For student groups inviting candidates to speak, “participation in such activities is limited to members of the University community. Prior approval must be obtained from the Office of Legal Counsel and the Office of the Reynolds Club & Student Affairs, division or professional school in these circumstances. Any student group engaging in political activities must make it clear in its written materials and at its events or meetings that its members are speaking as individuals and not on behalf of the University.” All of this is wrong, and there is no legal justification for it. A university must not require prior approval of events, must not ban outsiders from attending events, and must not compel certain speech by student groups.

The University of Chicago even bans people online from linking to any campaign-related material: “The IRS will treat information posted on the University’s website that supports or opposes a candidate in the same manner as printed material that is distributed. Accordingly, there should be no text on the University website that supports or opposes a candidate, nor should there be links to candidate or campaign-related material.”

And all of these serious concerns about the University of Chicago’s policies on free speech don’t even include the actual speech code at the U of C, which I couldn’t find online because there’s no single code of conduct, but one for each academic unit that they make difficult to access online. I was able to find the Harris School of Public Policy which includes a broad prohibition on “breaches of standards of behavior expected of a student” and declares that “violation and breaches of standards include but are not limited to,” which gives them the power to punish a student for almost anything.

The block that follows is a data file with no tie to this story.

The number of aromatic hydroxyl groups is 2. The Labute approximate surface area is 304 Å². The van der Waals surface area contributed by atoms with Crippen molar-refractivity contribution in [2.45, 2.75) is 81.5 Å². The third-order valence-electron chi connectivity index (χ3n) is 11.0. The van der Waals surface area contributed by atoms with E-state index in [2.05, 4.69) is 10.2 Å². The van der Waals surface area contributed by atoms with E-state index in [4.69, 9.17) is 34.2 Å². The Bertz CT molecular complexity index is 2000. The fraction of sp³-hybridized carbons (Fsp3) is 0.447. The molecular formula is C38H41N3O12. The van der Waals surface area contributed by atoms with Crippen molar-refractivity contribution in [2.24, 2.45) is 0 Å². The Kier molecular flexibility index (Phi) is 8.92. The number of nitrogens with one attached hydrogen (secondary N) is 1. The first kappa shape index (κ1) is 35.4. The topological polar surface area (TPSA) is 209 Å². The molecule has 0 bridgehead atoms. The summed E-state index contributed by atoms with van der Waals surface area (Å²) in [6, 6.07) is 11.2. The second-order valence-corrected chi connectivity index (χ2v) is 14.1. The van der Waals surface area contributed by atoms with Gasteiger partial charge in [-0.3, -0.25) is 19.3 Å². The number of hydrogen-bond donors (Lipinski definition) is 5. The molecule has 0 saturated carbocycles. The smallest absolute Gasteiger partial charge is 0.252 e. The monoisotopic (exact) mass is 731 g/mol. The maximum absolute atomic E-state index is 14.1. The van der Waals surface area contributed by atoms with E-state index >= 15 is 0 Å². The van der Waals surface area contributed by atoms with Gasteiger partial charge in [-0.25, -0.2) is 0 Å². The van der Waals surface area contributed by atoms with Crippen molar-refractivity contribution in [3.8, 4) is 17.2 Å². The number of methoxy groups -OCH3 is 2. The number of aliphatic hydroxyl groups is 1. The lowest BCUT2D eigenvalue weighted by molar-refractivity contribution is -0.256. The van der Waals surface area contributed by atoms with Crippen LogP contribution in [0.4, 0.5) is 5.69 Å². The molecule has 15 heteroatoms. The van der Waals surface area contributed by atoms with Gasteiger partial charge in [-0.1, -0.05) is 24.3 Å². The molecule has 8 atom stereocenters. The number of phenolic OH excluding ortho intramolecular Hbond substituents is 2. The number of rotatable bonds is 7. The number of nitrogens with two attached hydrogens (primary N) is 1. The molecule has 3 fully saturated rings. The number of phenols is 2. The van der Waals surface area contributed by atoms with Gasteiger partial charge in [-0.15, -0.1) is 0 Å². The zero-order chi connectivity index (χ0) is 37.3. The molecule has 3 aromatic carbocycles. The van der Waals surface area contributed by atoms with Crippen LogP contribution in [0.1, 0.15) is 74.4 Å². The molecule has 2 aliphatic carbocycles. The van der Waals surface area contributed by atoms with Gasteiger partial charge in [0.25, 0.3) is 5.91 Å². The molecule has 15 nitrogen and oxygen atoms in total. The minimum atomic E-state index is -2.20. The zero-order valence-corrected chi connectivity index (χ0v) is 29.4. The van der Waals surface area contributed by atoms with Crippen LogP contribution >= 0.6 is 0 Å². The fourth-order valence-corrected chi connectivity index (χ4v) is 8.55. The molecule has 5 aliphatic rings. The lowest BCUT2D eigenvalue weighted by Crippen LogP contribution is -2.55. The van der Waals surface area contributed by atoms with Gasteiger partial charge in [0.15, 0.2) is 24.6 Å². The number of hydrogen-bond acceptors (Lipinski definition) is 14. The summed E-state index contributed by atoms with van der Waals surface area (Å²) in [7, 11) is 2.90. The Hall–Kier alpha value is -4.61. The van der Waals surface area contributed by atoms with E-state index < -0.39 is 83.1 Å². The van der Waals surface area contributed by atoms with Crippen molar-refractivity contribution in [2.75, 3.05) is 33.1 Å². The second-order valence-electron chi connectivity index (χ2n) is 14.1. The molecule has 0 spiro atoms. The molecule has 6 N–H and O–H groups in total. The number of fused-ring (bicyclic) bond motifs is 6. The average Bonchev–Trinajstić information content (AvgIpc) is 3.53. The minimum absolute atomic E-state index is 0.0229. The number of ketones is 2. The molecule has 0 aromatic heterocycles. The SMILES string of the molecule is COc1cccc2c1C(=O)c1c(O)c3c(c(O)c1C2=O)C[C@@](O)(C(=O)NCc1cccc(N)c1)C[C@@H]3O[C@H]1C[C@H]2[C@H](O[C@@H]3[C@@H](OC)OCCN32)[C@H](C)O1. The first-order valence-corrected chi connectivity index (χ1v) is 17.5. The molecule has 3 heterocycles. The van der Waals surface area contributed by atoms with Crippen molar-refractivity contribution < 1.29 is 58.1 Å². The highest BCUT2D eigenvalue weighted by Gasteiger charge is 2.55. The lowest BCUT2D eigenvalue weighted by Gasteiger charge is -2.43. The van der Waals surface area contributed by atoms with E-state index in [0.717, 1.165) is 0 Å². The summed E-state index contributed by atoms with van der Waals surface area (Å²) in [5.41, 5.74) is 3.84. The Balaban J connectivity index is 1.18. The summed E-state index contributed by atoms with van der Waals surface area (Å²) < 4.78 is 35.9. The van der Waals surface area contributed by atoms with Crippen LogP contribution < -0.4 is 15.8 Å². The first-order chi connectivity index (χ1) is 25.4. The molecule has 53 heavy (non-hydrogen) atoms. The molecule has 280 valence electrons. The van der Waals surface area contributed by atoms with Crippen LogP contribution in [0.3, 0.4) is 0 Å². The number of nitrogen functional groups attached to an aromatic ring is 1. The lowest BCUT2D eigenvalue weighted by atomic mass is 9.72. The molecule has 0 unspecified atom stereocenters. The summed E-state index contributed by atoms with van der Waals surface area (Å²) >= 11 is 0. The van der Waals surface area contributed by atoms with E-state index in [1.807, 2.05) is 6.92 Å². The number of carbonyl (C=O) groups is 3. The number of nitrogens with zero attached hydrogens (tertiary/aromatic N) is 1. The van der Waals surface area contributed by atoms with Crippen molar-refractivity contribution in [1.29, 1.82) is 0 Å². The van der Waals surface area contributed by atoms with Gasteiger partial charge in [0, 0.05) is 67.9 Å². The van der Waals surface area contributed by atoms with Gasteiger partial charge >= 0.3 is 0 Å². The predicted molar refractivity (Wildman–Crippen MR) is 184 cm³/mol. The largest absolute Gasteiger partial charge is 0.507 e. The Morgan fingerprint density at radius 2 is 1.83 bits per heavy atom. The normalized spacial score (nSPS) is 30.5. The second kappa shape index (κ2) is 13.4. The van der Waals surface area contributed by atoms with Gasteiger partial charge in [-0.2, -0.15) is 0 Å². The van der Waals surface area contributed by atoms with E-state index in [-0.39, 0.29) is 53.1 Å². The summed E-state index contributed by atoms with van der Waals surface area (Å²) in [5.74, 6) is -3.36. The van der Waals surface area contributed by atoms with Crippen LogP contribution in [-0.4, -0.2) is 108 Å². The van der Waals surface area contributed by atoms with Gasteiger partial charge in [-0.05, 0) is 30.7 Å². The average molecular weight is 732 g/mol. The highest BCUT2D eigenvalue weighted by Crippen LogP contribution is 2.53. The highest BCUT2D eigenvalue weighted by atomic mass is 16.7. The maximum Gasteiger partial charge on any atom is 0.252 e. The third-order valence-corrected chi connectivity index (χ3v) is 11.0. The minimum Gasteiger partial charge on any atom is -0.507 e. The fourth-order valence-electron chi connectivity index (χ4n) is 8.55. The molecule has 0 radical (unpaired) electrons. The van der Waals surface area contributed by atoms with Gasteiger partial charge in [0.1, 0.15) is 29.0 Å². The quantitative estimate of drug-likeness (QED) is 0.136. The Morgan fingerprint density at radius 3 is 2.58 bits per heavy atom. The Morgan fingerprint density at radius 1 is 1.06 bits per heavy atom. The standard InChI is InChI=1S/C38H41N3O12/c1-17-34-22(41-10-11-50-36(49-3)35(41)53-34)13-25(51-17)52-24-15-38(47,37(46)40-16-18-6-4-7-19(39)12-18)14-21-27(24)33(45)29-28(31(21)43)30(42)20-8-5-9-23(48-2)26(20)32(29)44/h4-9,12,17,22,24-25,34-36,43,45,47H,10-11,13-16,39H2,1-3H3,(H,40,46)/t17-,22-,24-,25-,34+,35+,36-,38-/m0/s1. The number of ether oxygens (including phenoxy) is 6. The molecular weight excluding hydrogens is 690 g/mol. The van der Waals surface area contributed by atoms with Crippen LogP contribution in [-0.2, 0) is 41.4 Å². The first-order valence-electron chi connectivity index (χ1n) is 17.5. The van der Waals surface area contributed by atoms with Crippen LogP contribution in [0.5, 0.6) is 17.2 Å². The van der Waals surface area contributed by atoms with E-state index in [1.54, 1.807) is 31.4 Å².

The University of Chicago is trying to sell a brand identity as a university opposed to political correctness, one where freedom of speech prevails. Unfortunately, its policies don’t match its rhetoric, and its rhetoric often displays a lack of understanding about freedom of speech.

5 thoughts on “Does the University of Chicago Really Protect Free Expression?

  1. Pingback: More on the Hypocrisy of the University of Chicago Administration | ACADEME BLOG

  2. Very thoughtful post. The issue of disruption has always been a convenient ruse to silence speech. Before the Supremes struck down the hecklers’ veto, even a hint of disruption was used as a pretext to ban speech.

    My preference is disruption over the status quo and, when necessary, shutting down the system to effectuate radical, progressive change.

    Was Dr King disruptive UofC?

    • Today’s solution is tomorrow’s problem. Don’t assume that disruptive, radical and “progressive” change will result in something better for most people. Usually the unintended consequences overwhelm the intended benefits before very long.

  3. As a U of C alumnus with strong misgivings about the ‘letter’ in question, I read your post with a lot of interest and sadness. Just curious whether other elite universities are similarly hypocritical about free speech? Surely, some must be better than others in this regard?

    • The U of C’s system is unusually complex: a university disciplinary system, a disciplinary system for each school or college, and a shadow disciplinary system of involuntary leave. The U of C’s university disciplinary system tends to be very good; it has decent rules, due process, and very good reporting to the public about cases after they’re dealt with. The school-based disciplinary systems are all over the map: the law school has none, which is good, relying solely on the university system. Harris School has very broad vague rules, which are bad. As for the other U of C schools I can’t find their codes, and the U of C didn’t respond to my inquiry. The shadow speech code giving the Dean of Students massive power for involuntary leave is the worst I’ve ever seen.